In the wake of the Federal Budget, key water industry bodies Water Services Association of Australia (WSAA) and Australian Water Association (AWA) have expressed their disappointment in the proposed abolition of the National Water Commission and called for its key functions to remain.
“The budget has confirmed that the National Water Commission (NWC) will be abolished, an agency that has provided fearless advice, monitoring and leadership on water management in Australia. Water is a crucial economic driver upon which Australia’s future productivity and prosperity will be developed,” says the industry bodies’ statement.
Water Services Association of Australia (WSAA) Executive Director, Adam Lovell, and Australian Water Association (AWA) Chief Executive, Jonathan McKeown, said the decision was disappointing given the NWC has achieved a great deal in providing national leadership and administering the National Water Initiative (NWI), Australia’s blueprint for water reform.
“The NWC’s role in industry reform leadership and national performance reporting has provided a more cohesive national approach to the way Australia manages, measures, plans for, prices and trades water. Australia is still the envy of the world in providing transparent and important information for customers, regulators and stakeholders to make informed opinion about water management.”
“Abolishing the National Water Commission will weaken our ability to engage Australians on water management challenges through future droughts, floods and with population growth.”
“We call on the Federal Government to ensure the key functions of the National Water Commission continue to be supported and funded, in particular the aspirations of the NWI and National Performance Report (NPR). The NPR provided transparent public reporting on the performance of urban utilities and rural water providers and the decision to abolish the NWC jeopardises the future of this independent voice,” said Mr Lovell.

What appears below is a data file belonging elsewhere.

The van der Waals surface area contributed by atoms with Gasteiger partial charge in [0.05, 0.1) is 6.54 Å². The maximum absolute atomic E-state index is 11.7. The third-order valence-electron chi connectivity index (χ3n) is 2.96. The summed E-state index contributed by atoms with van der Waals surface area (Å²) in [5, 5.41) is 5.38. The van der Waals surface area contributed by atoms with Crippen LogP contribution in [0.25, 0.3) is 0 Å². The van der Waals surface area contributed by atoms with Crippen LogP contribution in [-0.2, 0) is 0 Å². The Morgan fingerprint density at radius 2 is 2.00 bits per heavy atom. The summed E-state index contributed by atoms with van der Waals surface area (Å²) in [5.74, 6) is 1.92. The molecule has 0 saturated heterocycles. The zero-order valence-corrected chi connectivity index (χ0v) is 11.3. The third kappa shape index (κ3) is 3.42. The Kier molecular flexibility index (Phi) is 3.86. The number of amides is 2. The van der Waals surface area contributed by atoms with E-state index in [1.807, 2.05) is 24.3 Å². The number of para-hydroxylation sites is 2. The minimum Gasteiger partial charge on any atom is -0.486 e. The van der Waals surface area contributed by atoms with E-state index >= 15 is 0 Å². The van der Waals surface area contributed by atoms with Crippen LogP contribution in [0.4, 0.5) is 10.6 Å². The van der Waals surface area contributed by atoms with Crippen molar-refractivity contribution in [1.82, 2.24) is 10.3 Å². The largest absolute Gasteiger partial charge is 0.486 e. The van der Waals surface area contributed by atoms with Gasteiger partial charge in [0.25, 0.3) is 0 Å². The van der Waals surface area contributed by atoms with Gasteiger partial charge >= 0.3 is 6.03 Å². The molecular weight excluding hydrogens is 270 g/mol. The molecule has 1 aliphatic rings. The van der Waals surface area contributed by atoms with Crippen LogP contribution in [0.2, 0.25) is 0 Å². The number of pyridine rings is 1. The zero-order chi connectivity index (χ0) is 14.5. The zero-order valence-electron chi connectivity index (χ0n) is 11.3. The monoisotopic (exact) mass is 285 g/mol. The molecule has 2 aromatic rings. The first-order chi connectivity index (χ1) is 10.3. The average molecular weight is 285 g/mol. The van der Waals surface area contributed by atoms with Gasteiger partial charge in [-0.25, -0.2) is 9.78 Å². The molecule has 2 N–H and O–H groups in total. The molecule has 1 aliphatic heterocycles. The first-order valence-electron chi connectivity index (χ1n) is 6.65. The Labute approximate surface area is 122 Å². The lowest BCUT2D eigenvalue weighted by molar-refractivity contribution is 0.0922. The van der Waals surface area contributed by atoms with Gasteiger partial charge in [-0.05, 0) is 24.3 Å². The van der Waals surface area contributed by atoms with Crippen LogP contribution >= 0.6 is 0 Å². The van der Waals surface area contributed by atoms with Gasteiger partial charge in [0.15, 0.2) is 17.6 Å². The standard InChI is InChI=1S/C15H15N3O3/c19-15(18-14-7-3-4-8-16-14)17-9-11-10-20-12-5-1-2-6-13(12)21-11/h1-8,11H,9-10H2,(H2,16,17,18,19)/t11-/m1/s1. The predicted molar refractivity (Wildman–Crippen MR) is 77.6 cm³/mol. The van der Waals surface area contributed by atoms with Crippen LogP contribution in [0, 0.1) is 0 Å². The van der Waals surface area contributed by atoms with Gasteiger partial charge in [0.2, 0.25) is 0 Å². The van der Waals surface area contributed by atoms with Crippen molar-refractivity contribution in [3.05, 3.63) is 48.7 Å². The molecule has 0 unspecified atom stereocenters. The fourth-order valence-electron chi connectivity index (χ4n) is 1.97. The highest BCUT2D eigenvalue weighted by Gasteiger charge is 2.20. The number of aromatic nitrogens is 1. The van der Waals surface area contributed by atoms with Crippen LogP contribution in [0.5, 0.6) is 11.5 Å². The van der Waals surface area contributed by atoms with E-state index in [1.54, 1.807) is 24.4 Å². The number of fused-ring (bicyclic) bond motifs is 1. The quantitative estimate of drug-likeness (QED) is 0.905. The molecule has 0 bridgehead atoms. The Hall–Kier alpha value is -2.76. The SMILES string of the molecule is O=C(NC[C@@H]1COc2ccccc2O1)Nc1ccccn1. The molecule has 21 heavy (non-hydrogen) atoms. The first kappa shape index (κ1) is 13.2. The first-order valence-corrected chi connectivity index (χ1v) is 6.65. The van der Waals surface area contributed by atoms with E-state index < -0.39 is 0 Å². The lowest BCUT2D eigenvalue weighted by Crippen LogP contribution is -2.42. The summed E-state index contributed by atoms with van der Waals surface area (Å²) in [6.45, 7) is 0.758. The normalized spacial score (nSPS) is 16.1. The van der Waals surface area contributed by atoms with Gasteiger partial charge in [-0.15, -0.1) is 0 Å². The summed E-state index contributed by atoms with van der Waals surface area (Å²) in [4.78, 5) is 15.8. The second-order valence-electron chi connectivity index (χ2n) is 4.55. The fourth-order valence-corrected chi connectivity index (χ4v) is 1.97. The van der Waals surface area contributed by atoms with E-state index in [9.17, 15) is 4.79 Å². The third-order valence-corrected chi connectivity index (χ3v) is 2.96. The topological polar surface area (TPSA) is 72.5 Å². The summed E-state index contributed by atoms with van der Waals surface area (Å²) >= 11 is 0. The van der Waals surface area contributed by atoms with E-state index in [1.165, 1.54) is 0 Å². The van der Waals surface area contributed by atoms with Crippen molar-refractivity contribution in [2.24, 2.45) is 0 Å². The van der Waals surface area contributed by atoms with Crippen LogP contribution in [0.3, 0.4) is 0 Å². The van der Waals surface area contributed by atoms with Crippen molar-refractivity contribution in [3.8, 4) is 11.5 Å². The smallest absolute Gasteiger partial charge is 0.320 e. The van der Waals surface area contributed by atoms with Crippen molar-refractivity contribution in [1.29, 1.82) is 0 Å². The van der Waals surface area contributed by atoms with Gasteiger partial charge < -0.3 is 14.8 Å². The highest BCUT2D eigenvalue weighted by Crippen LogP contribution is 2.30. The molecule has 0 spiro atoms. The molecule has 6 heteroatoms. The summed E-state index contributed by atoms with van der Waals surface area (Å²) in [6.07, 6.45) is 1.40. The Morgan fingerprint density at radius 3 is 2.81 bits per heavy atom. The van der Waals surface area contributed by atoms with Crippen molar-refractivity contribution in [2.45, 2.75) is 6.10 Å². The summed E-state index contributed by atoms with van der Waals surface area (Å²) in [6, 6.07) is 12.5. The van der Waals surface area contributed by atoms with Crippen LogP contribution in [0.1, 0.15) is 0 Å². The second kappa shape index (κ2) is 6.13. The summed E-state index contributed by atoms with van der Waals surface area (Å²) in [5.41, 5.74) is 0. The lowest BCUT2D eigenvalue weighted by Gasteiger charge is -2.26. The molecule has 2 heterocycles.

Although pleased to hear the Murray-Darling Basin Authority will remain, AWA expressed concern about future cuts to the Authority.
“Both the National Water Commission and Murray-Darling Basin Authority were established to provide independent advice and management. Abolishing the NWC and flagging future cuts to the Murray-Darling Basin Authority, in a nation where water scarcity needs to be well managed, will reduce Australia’s ability to maximize the productive use of water.
“The NWI needs renewed commitment from both the private and public sectors. It is crucial that the wider community is fully engaged in using water sustainably in an effort to drive Australia’s economic future. The development of new industries, in regional and rural areas in particular, will need the guiding principles of the National Water Initiative”, said Mr McKeown.
AWA and WSAA also noted the incentives for capital recycling announced by the Treasurer in the budget and said that the potential success of Treasurer Hockey’s capital recycling proposal was the direct customer benefits produced in the form of new infrastructure.
“The key issue facing Australia’s water industry over the next five years is balancing the need for our water utilities and operators to earn enough to afford the maintenance and augmentation of infrastructure with the capacity for customers to pay”, said Mr McKeown.